Place, publisher, year, edition, pages
Umeå: Umeå University, 2021. p. 88
Series
Studier i företagsekonomi. Serie B, ISSN 0346-8291 ; 107
Keywords
Coopetition, sustainability, paradox, housing, coopetition for sustainability, process, outcome
National Category
Business Administration
Research subject
Business Studies
Identifiers
urn:nbn:se:umu:diva-189472 (URN)978-91-7855-681-6 (ISBN)978-91-7855-680-9 (ISBN)
Public defence
2021-12-10, UB.A.210, Lindellhallen 1 (S Hörsal A), Umeå University 901 87, Umeå, 11:00 (English)
Opponent
Supervisors
Note

Ny tid för disputation; kl 11:00 istället för 13:00 / New time for the public defence; 11:00 instead of 13:00 

Available from: 2021-11-19 Created: 2021-11-11 Last updated: 2021-12-03Bibliographically approved
Manzhynski, S. & Figge, F. (2020). Coopetition for sustainability: Between organizational benefit and societal good. Business Strategy and the Environment, 29, 827-837
Open this publication in new window or tab >>Coopetition for sustainability: Between organizational benefit and societal good
2020 (English)In: Business Strategy and the Environment, ISSN 0964-4733, E-ISSN 1099-0836, Vol. 29, p. 827-837Article in journal (Refereed) Published
Abstract [en]

Sustainable development requires coopetition, that is, the cooperation of organiza-tions that compete at the same time. Research on coopetition for sustainability issparse. From a sustainability perspective, coopetition contributes to sustainabilitywhen it makes a positive contribution on the societal level. Existing research oncoopetition however focuses on organizational outcomes. In this paper, we link orga-nizational and societal outcomes of coopetition. We show that for the simple case oftwo coopting firms and an economic and an environmental dimension, there are 51different combinations that make a positive contribution to sustainability. All butone of these combinations consist of a mix of positive and negative outcomes. Weidentify four types of trade‐offs that can occur in coopetition for sustainability andthat point to different pathways of achieving sustainability.

Place, publisher, year, edition, pages
John Wiley & Sons, 2020
Keywords
coopetition, industrial symbiosis, sustainable development, tensions, trade‐offs, Management, Monitoring, Policy and Law, Strategy and Management, Geography, Planning and Development, Business and International Management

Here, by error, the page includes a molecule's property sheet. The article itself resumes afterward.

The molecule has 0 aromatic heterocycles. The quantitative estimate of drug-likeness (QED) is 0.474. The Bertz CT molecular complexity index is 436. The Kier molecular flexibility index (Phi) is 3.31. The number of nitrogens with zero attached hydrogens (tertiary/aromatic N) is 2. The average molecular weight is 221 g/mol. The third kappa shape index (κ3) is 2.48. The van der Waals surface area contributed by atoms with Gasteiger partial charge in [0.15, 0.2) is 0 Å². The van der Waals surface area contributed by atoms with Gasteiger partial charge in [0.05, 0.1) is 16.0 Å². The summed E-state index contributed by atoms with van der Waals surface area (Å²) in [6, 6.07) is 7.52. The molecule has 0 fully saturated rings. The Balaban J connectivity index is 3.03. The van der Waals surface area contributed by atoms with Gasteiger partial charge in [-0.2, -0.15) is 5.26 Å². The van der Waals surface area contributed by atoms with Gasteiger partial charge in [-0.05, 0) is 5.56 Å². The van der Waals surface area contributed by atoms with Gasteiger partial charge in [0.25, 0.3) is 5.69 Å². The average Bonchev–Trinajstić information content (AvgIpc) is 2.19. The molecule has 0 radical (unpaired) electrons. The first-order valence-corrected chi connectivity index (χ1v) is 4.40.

National Category
Business Administration
Identifiers
urn:nbn:se:umu:diva-166059 (URN)10.1002/bse.2400 (DOI)000518235200004 ()2-s2.0-85076100538 (Scopus ID)
Funder
The Kamprad Family Foundation, 20160063
Available from: 2019-12-09 Created: 2019-12-09 Last updated: 2023-03-24Bibliographically approved
Manzhynski, S., Stål, H. & Bengtsson, M. (2020). Dealing with knotted paradoxes: A system dynamics approach to coopetition for sustainability. In: : . Paper presented at 36th European Group for Organizational Studies (EGOS) Colloquium “Organizing for a Sustainable Future: Responsibility, Renewal & Resistance”, Hamburg, Germany, June 30 – July 4, 2020..
Open this publication in new window or tab >>Dealing with knotted paradoxes: A system dynamics approach to coopetition for sustainability
2020 (English)Conference paper, Oral presentation only (Other academic)
Abstract [en]

Organizational members are likely to face more than one paradox simultaneously. In order to conceptualize how paradoxes are knotted together and influence each other, paradox research needs to better account for dynamics and integrative aspects. In this paper we introduce the System Dynamics approach which we apply to coopetition for sustainability. Via an in-depth case study of a large-scale Swedish project to create a brand new, sustainable residential area, we are able to trace how the two paradoxes (coopetition and sustainability) influence each other but also take turns in dominating the processual unfolding. Our study contributes by developing and illustrating an approach to conceptualizing knotted paradoxes in general and coopetition for sustainability in particular.

Keywords
Paradox, tensions, system dynamics, coopetition for sustainability, knotted paradoxes
National Category
Business Administration
Identifiers
urn:nbn:se:umu:diva-178810 (URN)
Conference
36th European Group for Organizational Studies (EGOS) Colloquium “Organizing for a Sustainable Future: Responsibility, Renewal & Resistance”, Hamburg, Germany, June 30 – July 4, 2020.
Available from: 2021-01-18 Created: 2021-01-18 Last updated: 2021-02-22Bibliographically approved
Organisations
Identifiers
ORCID iD: ORCID iD iconorcid.org/0000-0003-0499-2927